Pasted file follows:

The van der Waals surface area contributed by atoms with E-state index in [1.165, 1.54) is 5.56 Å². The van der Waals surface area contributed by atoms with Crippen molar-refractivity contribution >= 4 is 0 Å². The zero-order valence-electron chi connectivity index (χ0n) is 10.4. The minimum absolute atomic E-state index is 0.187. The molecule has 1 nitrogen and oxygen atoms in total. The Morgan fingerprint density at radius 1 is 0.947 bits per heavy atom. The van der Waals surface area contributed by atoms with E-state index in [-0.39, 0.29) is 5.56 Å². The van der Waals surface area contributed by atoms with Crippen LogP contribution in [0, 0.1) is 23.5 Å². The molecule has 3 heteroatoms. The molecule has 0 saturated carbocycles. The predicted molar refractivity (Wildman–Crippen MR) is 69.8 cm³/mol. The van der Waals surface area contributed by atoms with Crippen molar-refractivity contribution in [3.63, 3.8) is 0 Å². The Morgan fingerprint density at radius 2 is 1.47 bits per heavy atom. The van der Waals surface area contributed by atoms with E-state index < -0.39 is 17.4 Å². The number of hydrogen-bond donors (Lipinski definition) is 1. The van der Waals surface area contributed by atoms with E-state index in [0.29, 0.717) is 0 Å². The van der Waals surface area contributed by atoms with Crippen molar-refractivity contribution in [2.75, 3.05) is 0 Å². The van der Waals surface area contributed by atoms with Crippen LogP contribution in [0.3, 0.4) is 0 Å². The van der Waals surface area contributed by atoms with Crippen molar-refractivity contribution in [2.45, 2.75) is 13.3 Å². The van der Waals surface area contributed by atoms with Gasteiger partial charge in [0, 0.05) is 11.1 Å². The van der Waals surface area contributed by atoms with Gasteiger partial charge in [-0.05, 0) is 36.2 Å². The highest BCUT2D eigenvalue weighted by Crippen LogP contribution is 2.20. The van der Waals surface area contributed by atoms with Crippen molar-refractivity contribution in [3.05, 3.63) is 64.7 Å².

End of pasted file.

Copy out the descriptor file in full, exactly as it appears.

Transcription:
The van der Waals surface area contributed by atoms with E-state index in [1.165, 1.54) is 5.56 Å². The van der Waals surface area contributed by atoms with Crippen molar-refractivity contribution >= 4 is 0 Å². The zero-order valence-electron chi connectivity index (χ0n) is 10.4. The minimum absolute atomic E-state index is 0.187. The molecule has 1 nitrogen and oxygen atoms in total. The Morgan fingerprint density at radius 1 is 0.947 bits per heavy atom. The van der Waals surface area contributed by atoms with E-state index in [-0.39, 0.29) is 5.56 Å². The van der Waals surface area contributed by atoms with Crippen LogP contribution in [0, 0.1) is 23.5 Å². The molecule has 3 heteroatoms. The molecule has 0 saturated carbocycles. The predicted molar refractivity (Wildman–Crippen MR) is 69.8 cm³/mol. The van der Waals surface area contributed by atoms with Crippen molar-refractivity contribution in [3.63, 3.8) is 0 Å². The Morgan fingerprint density at radius 2 is 1.47 bits per heavy atom. The van der Waals surface area contributed by atoms with E-state index < -0.39 is 17.4 Å². The number of hydrogen-bond donors (Lipinski definition) is 1. The van der Waals surface area contributed by atoms with E-state index in [0.29, 0.717) is 0 Å². The van der Waals surface area contributed by atoms with Crippen molar-refractivity contribution in [2.75, 3.05) is 0 Å². The van der Waals surface area contributed by atoms with Crippen LogP contribution in [0.3, 0.4) is 0 Å². The van der Waals surface area contributed by atoms with Crippen molar-refractivity contribution in [2.45, 2.75) is 13.3 Å². The van der Waals surface area contributed by atoms with Gasteiger partial charge in [0, 0.05) is 11.1 Å². The van der Waals surface area contributed by atoms with Gasteiger partial charge in [-0.05, 0) is 36.2 Å². The highest BCUT2D eigenvalue weighted by Crippen LogP contribution is 2.20. The van der Waals surface area contributed by atoms with Crippen molar-refractivity contribution in [3.05, 3.63) is 64.7 Å².